With the recent news that North Korea and South Korea are meeting and have a plan to end the ongoing “war” between the two countries, I thought this would be a good time to talk about my visit to the DMZ when I visited South Korea and what you can expect on your trip there.
If you’re unfamiliar with what exactly the DMZ is, it’s stands for “Military Demilitarized Zone”. And it is sort of buffer between North Korea and South Korea.
I’m sure you have questions – Is it safe? Should I bring my kids? Why would you want to go there? Yes, No, I’ll tell you.
Of all the places I’ve visited on my journeys, visiting the DMZ is one of the more bizarre place I’ve been. I’m not sure if there’s any place quite like it.
If you want a more in depth profile and history on the DMZ, check out the KTO website.
If you’re staying in a hotel, you’re likely to find a ton of brochures advertising trips to the DMZ. Take a look at each of them, compare times, prices, and offerings. There are a lot of different places you can see, so check what you really want to see and what fits your budget. It’s unlikely to be a cheap trip (I think ours was about $130 each) but it will be a one of a kind and unique trip that you won’t forget. And if you can’t decide, ask the concierge! Whatever you decide, plan well ahead. These tours can and will sell out. You can also find some tours online before you go if you want to be super organized and prepared (and you should be).
If you have a young child on hand, they are not invited unfortunately. Because of where you’re going and the serious of the situation, children are not allowed.
Be sure to dress appropriately. This not only means dressing for the weather (it was COLD when we went in November) but dress conservatively. You do not want to be singled out for inappropriate attire. Try to be respectful and not cause an international incident.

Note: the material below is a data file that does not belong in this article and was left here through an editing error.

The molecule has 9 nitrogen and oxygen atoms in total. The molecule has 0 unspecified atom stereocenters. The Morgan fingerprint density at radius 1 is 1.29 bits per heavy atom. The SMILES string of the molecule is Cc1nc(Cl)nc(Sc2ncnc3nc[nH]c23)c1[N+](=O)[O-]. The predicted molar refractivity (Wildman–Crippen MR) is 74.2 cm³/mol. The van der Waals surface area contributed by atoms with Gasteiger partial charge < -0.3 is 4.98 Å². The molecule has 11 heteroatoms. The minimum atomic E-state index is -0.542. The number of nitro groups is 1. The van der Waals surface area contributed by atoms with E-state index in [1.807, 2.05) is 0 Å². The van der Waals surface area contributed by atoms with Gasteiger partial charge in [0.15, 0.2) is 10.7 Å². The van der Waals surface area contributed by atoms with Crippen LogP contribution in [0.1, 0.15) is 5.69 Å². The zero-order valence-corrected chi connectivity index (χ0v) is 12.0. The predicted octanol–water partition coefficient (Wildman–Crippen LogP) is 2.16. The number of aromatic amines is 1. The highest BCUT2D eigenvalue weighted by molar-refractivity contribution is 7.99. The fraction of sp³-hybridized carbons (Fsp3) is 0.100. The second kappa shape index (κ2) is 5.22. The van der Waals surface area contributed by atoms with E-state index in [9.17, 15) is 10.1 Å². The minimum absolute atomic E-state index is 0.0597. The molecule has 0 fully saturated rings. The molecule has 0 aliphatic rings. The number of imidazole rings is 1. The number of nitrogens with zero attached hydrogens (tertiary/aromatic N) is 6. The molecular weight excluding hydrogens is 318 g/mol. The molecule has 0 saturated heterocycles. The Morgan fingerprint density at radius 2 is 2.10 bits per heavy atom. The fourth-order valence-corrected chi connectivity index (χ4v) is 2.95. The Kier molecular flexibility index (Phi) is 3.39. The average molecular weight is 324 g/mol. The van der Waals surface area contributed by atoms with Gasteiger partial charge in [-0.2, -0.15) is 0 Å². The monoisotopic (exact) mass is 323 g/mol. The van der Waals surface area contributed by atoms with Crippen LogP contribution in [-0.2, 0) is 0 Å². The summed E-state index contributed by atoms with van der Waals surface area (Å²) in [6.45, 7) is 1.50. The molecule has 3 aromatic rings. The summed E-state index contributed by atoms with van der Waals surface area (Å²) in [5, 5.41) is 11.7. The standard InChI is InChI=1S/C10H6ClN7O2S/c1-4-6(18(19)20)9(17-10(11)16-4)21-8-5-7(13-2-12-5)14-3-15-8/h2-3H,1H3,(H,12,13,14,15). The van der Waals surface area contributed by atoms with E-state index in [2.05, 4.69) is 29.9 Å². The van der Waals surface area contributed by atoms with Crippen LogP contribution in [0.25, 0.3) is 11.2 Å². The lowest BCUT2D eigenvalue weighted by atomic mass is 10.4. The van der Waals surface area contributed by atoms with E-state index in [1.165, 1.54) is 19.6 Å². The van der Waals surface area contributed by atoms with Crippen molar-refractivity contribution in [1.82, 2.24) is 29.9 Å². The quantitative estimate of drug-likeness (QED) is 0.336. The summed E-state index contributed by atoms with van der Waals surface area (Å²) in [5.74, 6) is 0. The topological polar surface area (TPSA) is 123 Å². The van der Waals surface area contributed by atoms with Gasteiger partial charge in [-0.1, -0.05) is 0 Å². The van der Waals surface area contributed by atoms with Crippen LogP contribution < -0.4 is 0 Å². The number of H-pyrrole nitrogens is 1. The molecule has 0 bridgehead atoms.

PACK YOUR PASSPORT! You never know when you’re going to need it. This is an active military area and there will be security checks. And as such, tours can be canceled at the last minute. Your plans aren’t going to trump potential aggressions from the north, so be aware. In fact a few days after we were there, the North shelled one of the islands in the South (Yeonpyeong). So there’s that.
Pack lightly. You’re not going to need a ton of things, maybe a small light backpack. Our tour fed us, so I assume it’s a common thing. At the very least you will make a couple of stops where you can purchase some food.
And first, a preview in pictures to look at!
You’re going to be leaving early in the morning. Be sure you get a good nights rest the night before. I know you’re probably going to be thrown off by jetlag, but do your best. You might have some time for a short nap on the bus ride up north. Along the way you’ll pass through miles of what seems to be remote, uninhabited land. Keep in mind you’re less than 40 miles from Seoul. There are a few villages out here in the DMZ, mostly farming communities. Also landmines.
Your first stop will have you switching from the large tour bus you probably came in on and into a tinier bus filled with strangers (unless you’ve got a large group with you). While you’re stopped here, there’s the usual tourist traps, and for some reason carnival rides. Probably don’t need to take part in either of these things. I do recommend you take a walk around the Peace Park, and take in everything around you, including the and Korean War Veterans Memorial.